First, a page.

"[Lot of 3] Tennessee [and] A New Map of Tennessee with its Roads & Distances from place to place along the Stage & Steam Boat Routes [and] The Rand McNally New Commercial Atlas Map of Tennessee",
1) Tennessee, by Ruth Taylor White, from Gay Geography in circa 1935 (11.8 x 8.5"). These charming pictorial maps are among the most popular collectible maps of the early 20th century. These whimsical maps, often known as cartographs, combine graphic style, color and comical observation. Caricatures representing the various industries and attractions overlay each state's geography, with major cities located. Many of her caricatures are considered politically incorrect today due to the use of racial stereotypes; but as with all maps, provide a glimpse into the historical period in which they were made. This map of Tennessee includes a particularly poignant illustration of the an armed and hooded figure at Pulaski, the birthplace of the Ku Klux Klan. There is unrelated text on the state of Texas on verso.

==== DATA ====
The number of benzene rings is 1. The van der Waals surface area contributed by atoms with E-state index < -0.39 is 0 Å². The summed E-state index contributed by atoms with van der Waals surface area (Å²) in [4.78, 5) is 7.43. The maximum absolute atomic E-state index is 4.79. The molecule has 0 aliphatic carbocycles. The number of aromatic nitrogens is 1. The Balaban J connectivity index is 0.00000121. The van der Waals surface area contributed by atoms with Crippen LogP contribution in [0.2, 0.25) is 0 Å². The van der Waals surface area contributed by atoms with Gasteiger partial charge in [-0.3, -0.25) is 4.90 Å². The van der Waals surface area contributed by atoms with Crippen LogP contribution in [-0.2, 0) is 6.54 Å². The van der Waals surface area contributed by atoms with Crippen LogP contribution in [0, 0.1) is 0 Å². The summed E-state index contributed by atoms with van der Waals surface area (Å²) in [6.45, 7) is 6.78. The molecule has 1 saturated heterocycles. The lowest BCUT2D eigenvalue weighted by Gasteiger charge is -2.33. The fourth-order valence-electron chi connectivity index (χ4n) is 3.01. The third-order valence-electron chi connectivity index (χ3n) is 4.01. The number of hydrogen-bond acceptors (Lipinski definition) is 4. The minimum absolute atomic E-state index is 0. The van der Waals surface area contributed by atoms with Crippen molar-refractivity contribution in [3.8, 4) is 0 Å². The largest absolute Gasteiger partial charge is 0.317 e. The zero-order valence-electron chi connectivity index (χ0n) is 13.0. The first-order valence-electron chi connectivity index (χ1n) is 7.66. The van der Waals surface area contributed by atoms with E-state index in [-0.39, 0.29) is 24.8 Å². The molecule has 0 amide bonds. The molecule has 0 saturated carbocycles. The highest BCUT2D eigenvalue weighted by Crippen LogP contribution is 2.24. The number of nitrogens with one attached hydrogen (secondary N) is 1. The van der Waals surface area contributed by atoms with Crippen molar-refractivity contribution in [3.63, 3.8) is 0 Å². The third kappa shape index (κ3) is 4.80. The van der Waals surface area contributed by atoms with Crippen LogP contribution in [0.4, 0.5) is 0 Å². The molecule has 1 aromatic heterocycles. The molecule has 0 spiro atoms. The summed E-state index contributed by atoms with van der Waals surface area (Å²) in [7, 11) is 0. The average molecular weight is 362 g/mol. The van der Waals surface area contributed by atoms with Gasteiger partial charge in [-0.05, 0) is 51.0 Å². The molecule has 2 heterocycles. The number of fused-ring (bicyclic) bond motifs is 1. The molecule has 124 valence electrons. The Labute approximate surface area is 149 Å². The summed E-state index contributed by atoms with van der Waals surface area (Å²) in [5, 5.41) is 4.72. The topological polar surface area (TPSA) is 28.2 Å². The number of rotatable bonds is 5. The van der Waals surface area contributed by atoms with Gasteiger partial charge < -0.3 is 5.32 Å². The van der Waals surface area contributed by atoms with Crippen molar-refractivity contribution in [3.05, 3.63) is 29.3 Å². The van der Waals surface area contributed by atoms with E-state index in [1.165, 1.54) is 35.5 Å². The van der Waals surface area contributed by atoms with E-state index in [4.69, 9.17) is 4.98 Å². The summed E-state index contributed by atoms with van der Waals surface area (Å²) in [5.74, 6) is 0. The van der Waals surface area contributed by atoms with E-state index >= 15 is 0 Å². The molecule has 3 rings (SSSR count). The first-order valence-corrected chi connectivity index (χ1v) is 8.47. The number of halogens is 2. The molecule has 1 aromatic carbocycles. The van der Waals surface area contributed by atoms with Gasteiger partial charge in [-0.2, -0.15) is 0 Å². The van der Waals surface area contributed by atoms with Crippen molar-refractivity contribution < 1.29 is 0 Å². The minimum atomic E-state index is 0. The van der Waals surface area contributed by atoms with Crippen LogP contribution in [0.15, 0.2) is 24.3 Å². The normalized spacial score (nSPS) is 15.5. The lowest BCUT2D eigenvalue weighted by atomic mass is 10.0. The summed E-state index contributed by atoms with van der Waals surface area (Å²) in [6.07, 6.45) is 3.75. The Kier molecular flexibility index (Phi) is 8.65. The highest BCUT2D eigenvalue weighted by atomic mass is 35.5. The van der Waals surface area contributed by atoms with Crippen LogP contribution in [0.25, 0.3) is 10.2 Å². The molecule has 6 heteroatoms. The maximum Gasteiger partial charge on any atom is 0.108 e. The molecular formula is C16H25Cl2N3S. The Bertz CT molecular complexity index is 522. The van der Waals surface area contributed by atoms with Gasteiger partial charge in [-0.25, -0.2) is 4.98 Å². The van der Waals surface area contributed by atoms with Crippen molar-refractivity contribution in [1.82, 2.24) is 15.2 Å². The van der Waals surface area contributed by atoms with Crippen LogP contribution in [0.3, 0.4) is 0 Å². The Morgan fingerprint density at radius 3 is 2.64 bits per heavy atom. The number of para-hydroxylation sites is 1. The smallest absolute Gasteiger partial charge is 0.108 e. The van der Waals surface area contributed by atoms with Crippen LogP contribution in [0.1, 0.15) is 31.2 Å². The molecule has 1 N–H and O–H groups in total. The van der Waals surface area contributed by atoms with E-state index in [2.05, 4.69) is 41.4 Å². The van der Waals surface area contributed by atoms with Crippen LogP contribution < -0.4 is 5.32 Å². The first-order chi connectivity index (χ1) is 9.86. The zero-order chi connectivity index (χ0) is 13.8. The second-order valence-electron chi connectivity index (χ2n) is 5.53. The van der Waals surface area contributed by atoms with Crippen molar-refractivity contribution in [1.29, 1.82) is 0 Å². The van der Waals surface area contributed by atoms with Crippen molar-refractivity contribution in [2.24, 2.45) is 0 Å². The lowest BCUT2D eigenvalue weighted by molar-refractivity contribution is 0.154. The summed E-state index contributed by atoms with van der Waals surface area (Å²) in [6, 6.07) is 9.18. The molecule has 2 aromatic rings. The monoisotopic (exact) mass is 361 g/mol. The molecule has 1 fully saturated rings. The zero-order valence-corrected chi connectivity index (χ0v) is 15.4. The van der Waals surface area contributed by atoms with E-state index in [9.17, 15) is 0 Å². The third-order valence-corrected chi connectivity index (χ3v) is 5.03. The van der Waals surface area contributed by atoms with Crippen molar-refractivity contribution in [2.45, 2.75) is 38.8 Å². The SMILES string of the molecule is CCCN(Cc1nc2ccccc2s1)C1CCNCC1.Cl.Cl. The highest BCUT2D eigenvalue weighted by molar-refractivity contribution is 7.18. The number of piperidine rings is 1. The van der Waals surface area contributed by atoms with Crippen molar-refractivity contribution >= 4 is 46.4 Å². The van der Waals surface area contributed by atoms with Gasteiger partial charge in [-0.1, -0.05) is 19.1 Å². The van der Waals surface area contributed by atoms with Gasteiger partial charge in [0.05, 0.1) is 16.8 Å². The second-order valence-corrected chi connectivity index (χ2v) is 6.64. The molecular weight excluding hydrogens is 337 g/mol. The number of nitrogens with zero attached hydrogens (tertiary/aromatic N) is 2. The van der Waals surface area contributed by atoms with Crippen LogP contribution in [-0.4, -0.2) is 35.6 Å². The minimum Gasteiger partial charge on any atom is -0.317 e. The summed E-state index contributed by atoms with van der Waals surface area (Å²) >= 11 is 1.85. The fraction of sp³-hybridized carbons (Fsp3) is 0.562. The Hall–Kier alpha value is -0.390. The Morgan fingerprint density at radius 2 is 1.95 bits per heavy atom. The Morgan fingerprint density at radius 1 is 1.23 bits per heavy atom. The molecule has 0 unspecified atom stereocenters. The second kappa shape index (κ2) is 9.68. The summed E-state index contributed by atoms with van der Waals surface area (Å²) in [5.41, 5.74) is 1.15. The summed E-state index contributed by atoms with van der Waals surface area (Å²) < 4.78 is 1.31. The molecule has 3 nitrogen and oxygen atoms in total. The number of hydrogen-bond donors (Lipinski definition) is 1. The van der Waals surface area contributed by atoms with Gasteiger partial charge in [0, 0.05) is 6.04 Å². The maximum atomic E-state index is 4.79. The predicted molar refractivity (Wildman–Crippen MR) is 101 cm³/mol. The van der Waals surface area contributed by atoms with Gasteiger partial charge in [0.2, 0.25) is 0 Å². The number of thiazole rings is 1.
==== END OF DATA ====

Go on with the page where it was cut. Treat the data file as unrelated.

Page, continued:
2) A New Map of Tennessee with its Roads & Distances from place to place along the Stage & Steam Boat Routes, published in Samuel Augustus Mitchell's A New Universal Atlas, 1846 (15.3 x 11.3"). This is one of the few mid 19th century maps of Tennessee without Kentucky. It shows the counties, cities, county towns, canals, railroads, and major roads. Two insets flank the script title: Environs of Nashville, and Environs of Knoxville. A table gives the cities and distances along three steamboat routes. Lovely original color with Mitchell's distinctive pink and green border. Faintly toned in margins.
3) The Rand McNally New Commercial Atlas Map of Tennessee, published in 1912 (19 x 26"). This large double-page sheet contains an incredibly detailed map of the state in two parts. The railroads are keyed to a legend that lists 37 lines. The growth of the electric power industry is vividly illustrated with the electric line shown in bright red. An index to the map is on verso. Printed color.